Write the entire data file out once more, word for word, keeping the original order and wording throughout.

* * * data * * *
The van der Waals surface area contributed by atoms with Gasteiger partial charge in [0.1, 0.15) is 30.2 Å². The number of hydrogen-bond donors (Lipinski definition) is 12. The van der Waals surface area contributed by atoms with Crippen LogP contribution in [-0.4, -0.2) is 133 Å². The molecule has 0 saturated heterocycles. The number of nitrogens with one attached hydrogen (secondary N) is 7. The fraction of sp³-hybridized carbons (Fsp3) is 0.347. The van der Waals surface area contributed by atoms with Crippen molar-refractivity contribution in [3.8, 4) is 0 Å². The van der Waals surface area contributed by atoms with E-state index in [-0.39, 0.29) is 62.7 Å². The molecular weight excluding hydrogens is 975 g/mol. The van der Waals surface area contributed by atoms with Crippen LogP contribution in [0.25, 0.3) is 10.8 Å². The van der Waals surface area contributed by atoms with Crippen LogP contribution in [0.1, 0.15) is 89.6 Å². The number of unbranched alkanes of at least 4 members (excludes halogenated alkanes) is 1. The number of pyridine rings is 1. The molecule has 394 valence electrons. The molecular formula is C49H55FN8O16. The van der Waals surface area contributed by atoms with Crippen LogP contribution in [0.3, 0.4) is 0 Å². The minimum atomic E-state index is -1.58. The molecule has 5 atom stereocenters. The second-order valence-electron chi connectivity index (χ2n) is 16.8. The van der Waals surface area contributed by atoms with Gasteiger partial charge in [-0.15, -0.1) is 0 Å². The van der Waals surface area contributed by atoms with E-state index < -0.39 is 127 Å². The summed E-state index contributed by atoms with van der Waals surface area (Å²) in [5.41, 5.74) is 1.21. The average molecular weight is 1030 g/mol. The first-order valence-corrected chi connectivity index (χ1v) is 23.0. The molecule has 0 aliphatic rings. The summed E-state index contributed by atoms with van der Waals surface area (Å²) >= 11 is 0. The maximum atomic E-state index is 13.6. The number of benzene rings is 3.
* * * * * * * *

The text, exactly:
The van der Waals surface area contributed by atoms with Gasteiger partial charge in [0.1, 0.15) is 30.2 Å². The number of hydrogen-bond donors (Lipinski definition) is 12. The van der Waals surface area contributed by atoms with Crippen LogP contribution in [-0.4, -0.2) is 133 Å². The molecule has 0 saturated heterocycles. The number of nitrogens with one attached hydrogen (secondary N) is 7. The fraction of sp³-hybridized carbons (Fsp3) is 0.347. The van der Waals surface area contributed by atoms with Crippen molar-refractivity contribution in [3.8, 4) is 0 Å². The van der Waals surface area contributed by atoms with E-state index in [-0.39, 0.29) is 62.7 Å². The molecular weight excluding hydrogens is 975 g/mol. The van der Waals surface area contributed by atoms with Crippen LogP contribution in [0.25, 0.3) is 10.8 Å². The van der Waals surface area contributed by atoms with Crippen LogP contribution in [0.1, 0.15) is 89.6 Å². The number of unbranched alkanes of at least 4 members (excludes halogenated alkanes) is 1. The number of pyridine rings is 1. The molecule has 394 valence electrons. The molecular formula is C49H55FN8O16. The van der Waals surface area contributed by atoms with Crippen LogP contribution in [0.3, 0.4) is 0 Å². The minimum atomic E-state index is -1.58. The molecule has 5 atom stereocenters. The second-order valence-electron chi connectivity index (χ2n) is 16.8. The van der Waals surface area contributed by atoms with Gasteiger partial charge in [-0.15, -0.1) is 0 Å². The van der Waals surface area contributed by atoms with E-state index < -0.39 is 127 Å². The summed E-state index contributed by atoms with van der Waals surface area (Å²) in [5.41, 5.74) is 1.21. The average molecular weight is 1030 g/mol. The first-order valence-corrected chi connectivity index (χ1v) is 23.0. The molecule has 0 aliphatic rings. The summed E-state index contributed by atoms with van der Waals surface area (Å²) >= 11 is 0. The maximum atomic E-state index is 13.6. The number of benzene rings is 3.